Both of these issues however can be resolved by simply servicing the computer or re-installing the operating system. Alternatively, you can install a different operating system, such as Linux, which performs much better on older hardware.
Older, but otherwise working computers can also live out their days in a different role. For example, an old computer can be turned into a file server, media centre for your TV, email or web server or a vintage gaming machine.
Old tablets and iPads can be wall mounted to your kitchen and turned in a recipe viewer, kitchen TV or music player or a family calendar.
Repairing and Upgrading
It's true that many modern computers and other electronic devices and becoming more difficult to repair and upgrade. This is particularly true of laptops, especially those manufactured by Apple. But's it's not impossible and there are websites like iFixIt that turn the knowledge and right to repair into a manifesto!
Many computers are built from module parts, especially desktop machines and older laptops: memory, CPUs, motherboard, hard drives, solid-state drives, video cards, power supplies etc can be replaced and upgraded either to repair a broken machine or upgrade a slow one.
eBay and many other online retailers abound with computer parts for upgrade and repair at the fraction of the cost of a new machine.
Upcycling: DIY and Maker Culture
When a product is broken; that's it right? You can't use it anymore and it's time for it to be thrown away.
Well, that's only part of the story. When an electronic device fails, it's usually a component and not the whole device that has failed. As noted above, it's possible to repair a device simply by replacing the defective part. However, there's also the possibility for the creative tinkerer to strip down a product and reuse it's parts to create something new. This is called upcylcing and is a core part of the Maker Culture.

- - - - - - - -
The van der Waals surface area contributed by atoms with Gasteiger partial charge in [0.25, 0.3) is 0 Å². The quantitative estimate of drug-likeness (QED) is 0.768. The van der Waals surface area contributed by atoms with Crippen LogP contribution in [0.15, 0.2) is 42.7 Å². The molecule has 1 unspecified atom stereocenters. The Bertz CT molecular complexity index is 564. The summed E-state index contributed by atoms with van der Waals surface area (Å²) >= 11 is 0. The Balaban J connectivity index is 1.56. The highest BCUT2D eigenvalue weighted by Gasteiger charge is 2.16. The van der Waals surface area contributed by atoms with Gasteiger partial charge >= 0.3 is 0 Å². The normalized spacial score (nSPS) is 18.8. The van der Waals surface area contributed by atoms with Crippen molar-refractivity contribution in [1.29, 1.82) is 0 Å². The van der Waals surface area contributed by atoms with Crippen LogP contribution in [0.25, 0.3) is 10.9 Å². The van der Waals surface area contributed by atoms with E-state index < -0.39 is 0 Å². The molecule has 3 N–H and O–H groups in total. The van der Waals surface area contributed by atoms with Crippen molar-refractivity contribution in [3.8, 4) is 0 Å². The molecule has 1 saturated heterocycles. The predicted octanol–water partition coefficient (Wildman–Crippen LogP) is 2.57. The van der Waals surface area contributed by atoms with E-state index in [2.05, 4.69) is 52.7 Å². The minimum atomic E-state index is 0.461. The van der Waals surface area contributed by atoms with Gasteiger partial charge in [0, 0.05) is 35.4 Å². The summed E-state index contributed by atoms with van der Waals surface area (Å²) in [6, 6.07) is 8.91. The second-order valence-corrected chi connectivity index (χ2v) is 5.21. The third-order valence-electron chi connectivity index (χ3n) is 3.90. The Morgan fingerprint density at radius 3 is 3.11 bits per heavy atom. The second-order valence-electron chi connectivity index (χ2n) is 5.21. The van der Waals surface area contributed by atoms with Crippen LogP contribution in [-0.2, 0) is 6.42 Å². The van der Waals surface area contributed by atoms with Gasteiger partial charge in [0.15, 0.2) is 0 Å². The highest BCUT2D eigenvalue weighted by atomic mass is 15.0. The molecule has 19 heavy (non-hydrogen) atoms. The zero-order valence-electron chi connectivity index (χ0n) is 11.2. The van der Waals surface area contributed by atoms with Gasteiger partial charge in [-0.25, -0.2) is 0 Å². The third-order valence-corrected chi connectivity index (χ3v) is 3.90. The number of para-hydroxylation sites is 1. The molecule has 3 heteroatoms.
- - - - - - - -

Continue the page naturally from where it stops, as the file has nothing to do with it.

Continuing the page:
The internet abounds with enthusiastic hackers and makers, sharing their ideas and skills as they turn otherwise broken waste into new, useful things. For inspiration, check out http://www.instructables.com, https://www.upcyclethat.com or check out the videos by YouTube personality, Ben Heck.
I have recently delved into this culture and am creating a digital notification board for my kitchen with nothing more than a salvaged laptop LCD, a Raspberry Pi and scraps of timber.
Knowledge Is Power
A post-transition economy is one that's often defined as being labour intensive but knowledge rich. Labour should be provided by human muscle and knowledge by human ingenuity and the willingness to learn and share ideas.
Leave aside the obvious financial and environmental benefits, and there's also an enormous personal and community satisfaction to being able to service, repair, reuse and upcycle your own products.
Are You Interested?
If this is something you're interested in, or already have experience with, we'd love to hear from you!
Maroondah could really do with a thriving hacker/maker space or subgroup where we can share ideas, knowledge, tools and collect up old electronic devices for servicing, repairing or upcycling.